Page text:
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State Farm release_notess PartsTrader update

Order Reprints

Sept. 14, 2012—State Farm Insurance this week sent a letter to each of its Select Service shops to offer the latest updates and answers to common questions surrounding the company’s parts procurement pilot through PartsTrader.

In the letter, State Farm said it believes customers will benefit from competitive pricing, high quality parts and a strong parts supply chain for auto repairs. The company said the PartsTrader platform will ensure that State Farm can work with repairers to fix more cars rather than total them.

“State Farm believes technology is changing the driving experience and customer expectations. While we don’t know what the future holds, trends suggest changes are ahead for insurers and repairers,” State Farm said. “We understand that the ideal ordering solution for repairers will leverage the benefits of technology to provide the opportunity to locate the highest quality parts, at the most competitive prices, as quickly as possible.”

State Farm offered the following information to its Select Service shops in attempt to address “misunderstandings and misgivings” that many people have developed regarding the program:

• Pricing information: State Farm said it cannot see repairer costs or part margins within the PartsTrader tool.

• Efficiency: State Farm said repairers have commonly asked how PartsTrader can increase efficiency after hearing that it takes longer to order parts through the program. The company said that information is inaccurate.

“The process to create a quote takes only a few mouse clicks. While there is a waiting period to allow suppliers to submit their available parts and pricing to the tool, that time is not ‘active’ for the repairer, unlike the phone calls, faxes and follow-ups common to the industry today,” State Farm said. “Like many new technologies, it takes time to gain efficiencies. A racecar may not turn its best time on the first lap. When computerized estimating first appeared in the industry, many thought it would take longer than handwriting an estimate—and for a time, it did. In time, electronic estimating technology increased efficiency. We are convinced that over time, repairers will also gain efficiency with the use of the PartsTrader application.”

• Quote pricing time: State Farm said the default time for parts suppliers to respond to price quotes is two hours, but repairers can reduce that to one hour. State Farm said future program enhancements based on feedback from pilot participants will allow repairers more flexibility with quote times.

• Supplier selection: State Farm said it does not require shops to use certain suppliers, and there are no requirements to purchase the lowest priced parts.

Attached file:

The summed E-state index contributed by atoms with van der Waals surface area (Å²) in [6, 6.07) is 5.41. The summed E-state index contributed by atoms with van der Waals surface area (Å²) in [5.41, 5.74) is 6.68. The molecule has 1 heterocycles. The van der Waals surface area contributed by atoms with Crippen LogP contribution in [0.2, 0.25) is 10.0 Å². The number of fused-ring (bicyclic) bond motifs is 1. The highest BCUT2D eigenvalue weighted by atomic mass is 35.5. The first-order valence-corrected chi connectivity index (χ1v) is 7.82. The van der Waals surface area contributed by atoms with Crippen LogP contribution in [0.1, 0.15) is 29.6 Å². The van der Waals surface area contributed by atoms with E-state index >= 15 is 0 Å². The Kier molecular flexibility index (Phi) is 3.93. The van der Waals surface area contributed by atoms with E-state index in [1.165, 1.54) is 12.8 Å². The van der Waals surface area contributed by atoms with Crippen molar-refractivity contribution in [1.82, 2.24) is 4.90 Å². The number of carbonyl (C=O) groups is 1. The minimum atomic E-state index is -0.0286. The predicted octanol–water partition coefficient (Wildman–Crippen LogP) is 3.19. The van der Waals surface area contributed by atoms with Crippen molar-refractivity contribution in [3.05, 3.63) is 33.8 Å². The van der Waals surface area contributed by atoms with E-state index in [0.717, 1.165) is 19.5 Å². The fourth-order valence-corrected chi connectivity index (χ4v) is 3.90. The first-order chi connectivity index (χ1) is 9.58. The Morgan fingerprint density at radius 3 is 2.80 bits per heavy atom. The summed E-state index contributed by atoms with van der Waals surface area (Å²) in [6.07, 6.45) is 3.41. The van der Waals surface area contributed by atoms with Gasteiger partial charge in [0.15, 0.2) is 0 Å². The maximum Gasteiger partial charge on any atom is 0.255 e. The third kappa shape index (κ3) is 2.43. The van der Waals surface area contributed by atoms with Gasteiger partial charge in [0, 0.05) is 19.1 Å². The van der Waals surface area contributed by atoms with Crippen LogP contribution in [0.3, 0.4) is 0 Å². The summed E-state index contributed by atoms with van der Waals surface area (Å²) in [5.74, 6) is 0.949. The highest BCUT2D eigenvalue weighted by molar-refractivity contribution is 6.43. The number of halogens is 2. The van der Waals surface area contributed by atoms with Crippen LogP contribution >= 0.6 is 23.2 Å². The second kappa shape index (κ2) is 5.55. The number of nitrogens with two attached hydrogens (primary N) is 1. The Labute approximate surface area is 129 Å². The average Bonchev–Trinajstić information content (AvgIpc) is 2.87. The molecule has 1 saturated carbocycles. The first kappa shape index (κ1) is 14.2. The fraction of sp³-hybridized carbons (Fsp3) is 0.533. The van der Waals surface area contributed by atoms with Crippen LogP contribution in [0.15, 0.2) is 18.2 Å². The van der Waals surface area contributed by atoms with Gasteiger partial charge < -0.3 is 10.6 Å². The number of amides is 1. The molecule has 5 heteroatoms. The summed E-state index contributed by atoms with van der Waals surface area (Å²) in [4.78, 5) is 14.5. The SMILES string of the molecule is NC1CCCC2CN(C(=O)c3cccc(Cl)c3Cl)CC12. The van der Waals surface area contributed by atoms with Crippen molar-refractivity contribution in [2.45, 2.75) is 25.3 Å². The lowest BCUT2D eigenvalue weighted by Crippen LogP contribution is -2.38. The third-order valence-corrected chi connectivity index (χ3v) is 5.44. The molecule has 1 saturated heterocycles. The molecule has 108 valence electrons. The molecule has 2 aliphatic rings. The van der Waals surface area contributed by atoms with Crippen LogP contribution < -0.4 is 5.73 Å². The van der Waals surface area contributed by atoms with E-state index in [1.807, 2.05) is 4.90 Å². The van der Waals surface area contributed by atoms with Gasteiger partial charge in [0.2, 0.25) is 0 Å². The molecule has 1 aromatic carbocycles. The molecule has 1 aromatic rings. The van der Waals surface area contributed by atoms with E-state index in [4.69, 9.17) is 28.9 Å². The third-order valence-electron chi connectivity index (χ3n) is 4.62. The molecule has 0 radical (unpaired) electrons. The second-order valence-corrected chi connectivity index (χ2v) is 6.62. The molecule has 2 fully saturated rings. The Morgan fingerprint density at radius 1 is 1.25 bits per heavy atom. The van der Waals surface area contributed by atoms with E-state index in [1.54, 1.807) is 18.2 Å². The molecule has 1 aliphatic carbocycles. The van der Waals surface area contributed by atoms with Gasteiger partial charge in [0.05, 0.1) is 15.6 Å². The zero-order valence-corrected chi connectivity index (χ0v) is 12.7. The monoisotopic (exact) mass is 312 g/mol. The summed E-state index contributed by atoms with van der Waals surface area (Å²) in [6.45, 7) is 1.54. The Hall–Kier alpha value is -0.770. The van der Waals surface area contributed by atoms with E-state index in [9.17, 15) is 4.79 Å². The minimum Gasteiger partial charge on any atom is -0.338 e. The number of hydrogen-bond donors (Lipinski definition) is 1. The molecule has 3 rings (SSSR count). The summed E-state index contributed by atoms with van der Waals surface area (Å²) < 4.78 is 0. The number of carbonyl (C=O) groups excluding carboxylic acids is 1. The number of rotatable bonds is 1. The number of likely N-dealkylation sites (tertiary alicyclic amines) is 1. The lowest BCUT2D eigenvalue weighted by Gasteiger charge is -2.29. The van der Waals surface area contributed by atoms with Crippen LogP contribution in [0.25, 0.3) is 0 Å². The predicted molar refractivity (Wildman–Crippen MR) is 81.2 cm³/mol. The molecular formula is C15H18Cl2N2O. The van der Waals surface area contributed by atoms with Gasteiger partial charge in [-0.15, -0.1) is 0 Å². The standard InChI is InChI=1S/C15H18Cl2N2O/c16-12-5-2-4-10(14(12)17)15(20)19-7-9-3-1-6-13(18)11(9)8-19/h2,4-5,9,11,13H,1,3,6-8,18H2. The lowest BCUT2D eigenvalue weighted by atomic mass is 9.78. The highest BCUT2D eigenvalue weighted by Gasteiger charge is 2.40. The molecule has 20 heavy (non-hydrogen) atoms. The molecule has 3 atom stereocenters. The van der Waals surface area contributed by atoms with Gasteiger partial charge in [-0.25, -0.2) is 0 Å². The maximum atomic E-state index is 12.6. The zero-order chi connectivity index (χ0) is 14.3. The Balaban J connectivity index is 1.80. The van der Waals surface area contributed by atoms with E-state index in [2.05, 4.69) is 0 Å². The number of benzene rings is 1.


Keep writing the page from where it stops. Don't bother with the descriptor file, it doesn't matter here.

“The repairer will always maintain control over which supplier is selected for parts purchases,” State Farm said. “Among the many options available in customizing the tool, you can include or exclude suppliers as you wish, including selecting a single supplier with whom you prefer to do business.”

State Farm added that shops are also able to work with parts suppliers that do not participate with PartsTrader. The tool includes an option for shops to send faxes to any designated supplier.

• PartsTrader impact on Select Service scorecard: State Farm said overall performance of Select Service shops will continue to be monitored using its existing Repairer Performance Management (RPM) report—which focuses on quality, efficiency and competitive price.

“To the degree that repairers utilize the PartsTrader application to improve these elements, the technology can improve their overall performance,” State Farm said.

• Supplier access to price quotes: State Farm said parts suppliers cannot see price quotes and information provided by other organizations.

“Further, repairers can only see the pricing information after the quote period has closed. Protecting the integrity of the quoting process is an important aspect of the program, and at no point does the PartsTrader tool involve a ‘reverse auction’ or bidding process,” State Farm said.

State Farm’s letter went on to state the following:

“As we introduce electronic parts ordering, it may be helpful to review the tenets of the Select Service program. As you know, the pillars of Select Service are quality, efficiency, and competitive price. Select Service repairers are encouraged to balance these three important considerations in serving our shared customers.

“The electronic parts ordering pilot does not change the basic components of Select Service; in fact, we believe the process will aid repairers in optimizing performance and repairing more vehicles. Now and in the future, measurements of performance will continue to weigh these important considerations in evaluating repairers, who will continue to manage their performance to demonstrate this balance.

“With several billion dollars of policyholders’ premiums spent on repair costs every year, we continue to manage our business effectively and efficiently by seeking out those repairers who will work with us to meet the needs of our customers.

“As you know, State Farm has chosen to work with PartsTrader as a technology vendor for electronic parts ordering in Select Service facilities in four pilot markets. Feedback from these markets continues, and discussion of the pilot has spread industry-wide.

“Along with PartsTrader, we are working with many collision industry participants on further development of the application, addressing concerns and making improvements. We look forward to many resulting enhancements. While we believe the pilot demonstrates our commitment to meeting changing marketplace conditions and customer expectations, we also understand that this process has resulted in some misunderstanding and misgivings on the part of many.”

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